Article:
• US Navy. The Pacific Fleet could have been conducting maneuvers or exercises outside the harbor, and even well away from the island itself.
    • Most importantly, geography. The Pacific Ocean is BIG. The secret Japanese attack force was in transit for two weeks, vulnerable to detection or even attacks. The US had planes and submarines patrolling the Pacific from the Aleutian Islands in Alaska to Hawaii and Midway, and as far south as the Philippines.

 

  • What technology allowed the Japanese to engage in such a massive attack?
    • Aircraft carriers. The Japanese “had brought six [aircraft] carriers. This was unprecedented in history. This was the first time that a naval force would use that amount of planes, 350 aircraft,” says Martinez.
      • They still had battleships … but battleships and cruisers had to move to within sight of the enemy to sink him. Aircraft carriers could lurk 100, even 200, miles away, far beyond the range of any battleship gun, and send dive bombers and torpedo bombers to attack their unsuspecting adversary. And having a mass of carriers sail as one and launch simultaneously, rather than sail scattered or alone, dramatically enhanced their destructive power.”

 

  • How did the United States underestimate the Japanese military in general?
    • Although the US sanctioned the Empire of Japan following its invasion of China, the real focus of foreign policy at the time was the war in Europe.
    • The US was dismissive of Yamamoto and Japan’s military intelligence. The Smithsonian article notes American “complacency, anchored in two assumptions: that our Asian adversary lacked the military deftness and technological proficiency to pull off an attack so daring and so complicated, and that Japan knew and accepted that it would be futile to make war on a nation as powerful as the United States.”

 

  • How did United States intelligence miss the Japanese fleet aiming for Hawaii?
    • The US Navy focused on the Japanese warships headed toward the Philippines, where authorities thought Japan would invade next. (It did.)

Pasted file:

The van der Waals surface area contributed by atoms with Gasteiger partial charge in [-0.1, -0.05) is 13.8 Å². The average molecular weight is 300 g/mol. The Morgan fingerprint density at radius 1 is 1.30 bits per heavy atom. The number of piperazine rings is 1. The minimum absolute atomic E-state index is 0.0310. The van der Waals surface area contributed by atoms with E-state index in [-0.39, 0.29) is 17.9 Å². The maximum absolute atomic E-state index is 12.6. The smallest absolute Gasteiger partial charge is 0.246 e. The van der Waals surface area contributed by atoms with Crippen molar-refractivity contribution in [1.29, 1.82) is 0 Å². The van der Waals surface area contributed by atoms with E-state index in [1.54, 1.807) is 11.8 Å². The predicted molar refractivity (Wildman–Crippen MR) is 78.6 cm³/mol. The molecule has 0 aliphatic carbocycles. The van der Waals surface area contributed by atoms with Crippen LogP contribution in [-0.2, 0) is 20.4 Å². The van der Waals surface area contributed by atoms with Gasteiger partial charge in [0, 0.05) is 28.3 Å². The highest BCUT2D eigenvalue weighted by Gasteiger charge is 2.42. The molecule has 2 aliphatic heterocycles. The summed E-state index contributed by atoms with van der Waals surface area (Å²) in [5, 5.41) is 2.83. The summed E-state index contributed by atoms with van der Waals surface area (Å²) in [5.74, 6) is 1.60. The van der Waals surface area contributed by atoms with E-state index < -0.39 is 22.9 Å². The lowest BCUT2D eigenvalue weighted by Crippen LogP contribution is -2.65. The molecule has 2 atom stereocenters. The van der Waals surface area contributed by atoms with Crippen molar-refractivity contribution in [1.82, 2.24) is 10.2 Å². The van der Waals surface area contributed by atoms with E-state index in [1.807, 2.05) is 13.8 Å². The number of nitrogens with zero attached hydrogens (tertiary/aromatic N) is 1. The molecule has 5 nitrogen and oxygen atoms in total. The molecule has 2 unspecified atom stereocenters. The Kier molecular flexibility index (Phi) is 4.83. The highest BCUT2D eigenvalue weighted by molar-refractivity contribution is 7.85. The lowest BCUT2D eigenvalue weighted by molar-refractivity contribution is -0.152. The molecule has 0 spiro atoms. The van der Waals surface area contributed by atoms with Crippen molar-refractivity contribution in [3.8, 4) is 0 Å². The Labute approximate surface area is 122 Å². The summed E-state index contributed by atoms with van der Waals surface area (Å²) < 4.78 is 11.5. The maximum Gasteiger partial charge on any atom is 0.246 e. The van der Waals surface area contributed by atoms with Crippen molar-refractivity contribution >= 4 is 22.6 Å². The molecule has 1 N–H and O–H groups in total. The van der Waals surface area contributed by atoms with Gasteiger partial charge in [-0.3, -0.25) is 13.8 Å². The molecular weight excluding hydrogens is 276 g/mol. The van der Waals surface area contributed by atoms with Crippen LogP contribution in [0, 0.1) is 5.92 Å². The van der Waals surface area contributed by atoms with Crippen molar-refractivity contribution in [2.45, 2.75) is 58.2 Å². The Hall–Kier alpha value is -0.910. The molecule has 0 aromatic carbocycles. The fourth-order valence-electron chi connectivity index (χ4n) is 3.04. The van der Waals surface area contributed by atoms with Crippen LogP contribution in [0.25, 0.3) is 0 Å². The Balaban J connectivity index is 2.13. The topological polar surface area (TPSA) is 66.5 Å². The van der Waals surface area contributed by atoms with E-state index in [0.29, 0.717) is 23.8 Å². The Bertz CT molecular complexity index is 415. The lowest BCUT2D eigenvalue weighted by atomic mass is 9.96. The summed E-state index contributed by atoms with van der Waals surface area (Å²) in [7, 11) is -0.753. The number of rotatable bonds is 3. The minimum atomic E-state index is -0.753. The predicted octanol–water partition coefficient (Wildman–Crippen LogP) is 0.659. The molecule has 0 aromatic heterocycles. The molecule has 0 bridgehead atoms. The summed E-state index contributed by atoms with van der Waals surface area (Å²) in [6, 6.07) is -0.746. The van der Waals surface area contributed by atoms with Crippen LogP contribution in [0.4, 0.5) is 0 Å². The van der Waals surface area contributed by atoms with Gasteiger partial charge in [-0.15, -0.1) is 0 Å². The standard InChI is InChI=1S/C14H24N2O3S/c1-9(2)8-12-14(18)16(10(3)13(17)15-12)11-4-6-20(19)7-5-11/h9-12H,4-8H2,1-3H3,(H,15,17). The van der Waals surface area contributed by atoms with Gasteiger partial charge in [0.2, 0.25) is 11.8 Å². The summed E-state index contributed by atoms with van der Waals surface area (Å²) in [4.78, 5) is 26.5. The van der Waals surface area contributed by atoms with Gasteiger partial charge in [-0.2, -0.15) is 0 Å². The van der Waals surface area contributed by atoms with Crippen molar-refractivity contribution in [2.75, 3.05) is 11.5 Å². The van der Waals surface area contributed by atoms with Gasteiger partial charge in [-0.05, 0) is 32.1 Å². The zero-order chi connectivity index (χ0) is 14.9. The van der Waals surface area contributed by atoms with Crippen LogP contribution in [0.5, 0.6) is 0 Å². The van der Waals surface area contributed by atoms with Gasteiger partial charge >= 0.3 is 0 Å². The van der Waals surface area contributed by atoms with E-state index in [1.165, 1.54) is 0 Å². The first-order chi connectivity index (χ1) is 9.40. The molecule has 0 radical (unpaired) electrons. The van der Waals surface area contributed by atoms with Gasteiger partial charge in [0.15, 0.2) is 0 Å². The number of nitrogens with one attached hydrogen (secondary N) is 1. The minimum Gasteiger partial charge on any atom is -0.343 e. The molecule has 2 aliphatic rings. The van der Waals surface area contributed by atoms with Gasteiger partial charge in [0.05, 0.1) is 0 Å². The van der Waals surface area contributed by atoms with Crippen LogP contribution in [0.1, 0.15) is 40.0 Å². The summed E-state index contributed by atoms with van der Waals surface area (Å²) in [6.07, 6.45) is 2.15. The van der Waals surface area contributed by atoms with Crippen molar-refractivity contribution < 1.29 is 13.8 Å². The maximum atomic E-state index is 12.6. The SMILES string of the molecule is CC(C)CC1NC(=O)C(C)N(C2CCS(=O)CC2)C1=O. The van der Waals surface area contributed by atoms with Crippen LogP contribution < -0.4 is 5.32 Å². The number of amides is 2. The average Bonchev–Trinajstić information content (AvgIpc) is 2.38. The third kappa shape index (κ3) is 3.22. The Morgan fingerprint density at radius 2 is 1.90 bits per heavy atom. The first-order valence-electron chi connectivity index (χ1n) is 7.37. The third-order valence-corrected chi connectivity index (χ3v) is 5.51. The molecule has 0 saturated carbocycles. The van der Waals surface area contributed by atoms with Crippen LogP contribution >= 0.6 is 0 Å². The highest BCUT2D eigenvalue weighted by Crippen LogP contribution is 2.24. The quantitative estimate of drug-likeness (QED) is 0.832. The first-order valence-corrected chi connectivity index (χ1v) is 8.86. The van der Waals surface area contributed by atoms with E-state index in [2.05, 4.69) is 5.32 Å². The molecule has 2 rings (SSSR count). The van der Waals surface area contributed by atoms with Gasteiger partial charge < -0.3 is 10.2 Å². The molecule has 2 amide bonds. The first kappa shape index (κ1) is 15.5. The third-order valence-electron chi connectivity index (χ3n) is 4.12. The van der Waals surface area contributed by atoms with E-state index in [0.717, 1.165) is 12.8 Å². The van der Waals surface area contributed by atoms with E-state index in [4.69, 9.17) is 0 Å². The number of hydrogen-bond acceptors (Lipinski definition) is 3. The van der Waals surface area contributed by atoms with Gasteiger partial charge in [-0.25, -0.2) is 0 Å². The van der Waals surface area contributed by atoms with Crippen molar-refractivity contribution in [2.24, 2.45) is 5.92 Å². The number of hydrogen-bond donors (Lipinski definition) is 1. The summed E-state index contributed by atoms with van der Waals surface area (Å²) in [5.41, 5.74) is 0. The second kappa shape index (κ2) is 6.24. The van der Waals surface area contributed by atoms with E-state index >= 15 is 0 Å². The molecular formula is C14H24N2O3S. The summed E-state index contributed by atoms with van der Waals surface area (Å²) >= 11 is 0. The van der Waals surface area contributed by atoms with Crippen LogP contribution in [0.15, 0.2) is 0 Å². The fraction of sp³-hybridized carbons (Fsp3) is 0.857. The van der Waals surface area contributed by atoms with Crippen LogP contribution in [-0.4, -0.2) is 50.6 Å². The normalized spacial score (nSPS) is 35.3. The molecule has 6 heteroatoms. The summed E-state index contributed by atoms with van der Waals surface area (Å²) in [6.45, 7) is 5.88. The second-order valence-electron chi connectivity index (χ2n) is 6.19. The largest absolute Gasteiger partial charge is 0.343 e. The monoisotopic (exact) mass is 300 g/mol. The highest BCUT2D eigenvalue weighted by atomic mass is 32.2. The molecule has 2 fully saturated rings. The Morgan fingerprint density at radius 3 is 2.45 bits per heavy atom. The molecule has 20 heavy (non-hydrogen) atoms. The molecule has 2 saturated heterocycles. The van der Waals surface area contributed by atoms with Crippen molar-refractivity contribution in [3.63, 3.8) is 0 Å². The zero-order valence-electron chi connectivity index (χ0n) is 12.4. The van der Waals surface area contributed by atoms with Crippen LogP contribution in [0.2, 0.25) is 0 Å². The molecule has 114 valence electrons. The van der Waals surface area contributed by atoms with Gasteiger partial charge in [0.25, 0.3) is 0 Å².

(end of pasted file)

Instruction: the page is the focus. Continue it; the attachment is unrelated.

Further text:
• The Pacific Fleet had received “alarming dispatches from Washington warning of Japanese aggression” for more than a year. The commander of the fleet, Admiral William Halsey, called these “wolf dispatches” because they had never amounted to anything.
    • Local air patrols generally stuck pretty close to Oahu, and focused on finding rogue submarines.
    • Even when US radar detected unusual activity on the radar on December 7, the privates who noted the anomaly were told to “forget about it.” The activity was so unusual, it was dismissed as a freakish blip on the radar screen instead of evidence of an advancing enemy fleet.

 

  • How was the US able to recover from the devastation and, ultimately, win the war?
    • Yamamoto’s initial assessment of the situation was right: The US was big, faced no real threat to its home territory or population, and had huge reserves of human, natural, and industrial resources.
    • The military damage of the attack was far less than first imagined. Feverish repairs on the battleships commenced, in Hawaii and then on the West Coast.” Most battleships targeted at Pearl Harbor were repaired, rebuilt, or recommissioned. (Three—the Arizona, the Utah, and the Oklahoma—were total losses.) One ship damaged at Pearl Harbor, the West Virginia, was present in Tokyo Harbor four years later as the Empire of Japan unconditionally surrendered to American forces.
    • The attack unified American sentiment to end the war on both fronts. “If you remove the emotion and look at it, the Japanese had achieved a great victory and success,” Martinez says. “But it was also the biggest public relations (PR) disaster any nation had done in the 20th century. In achieving that, they certainly outraged a nation and ensured their defeat.”

 

TEACHERS TOOLKIT

Smithsonian: How (Almost) Everyone Failed to Prepare for Pearl Harbor

Nat Geo: Date Which Will Live in Infamy article

Nat Geo: World War II in the Pacific timeline

Nat Geo: What were the targets on the “date which shall live in infamy”? MapMaker Interactive map

Nat Geo: Remembering Pearl Harbor interactive

Nat Geo: Use This Interactive to Remember the Tragedy at Pearl Harbor study guide

Nat Geo: Meet Ranger Martinez, the Chief Historian at Pearl Harbor article

One response to “How (Almost) Everyone Failed to Prepare for Pearl Harbor

  1. Pingback: Weekly Warm Up: Use This Attack Map to Remember the Tragedy at Pearl Harbor | Nat Geo Education Blog·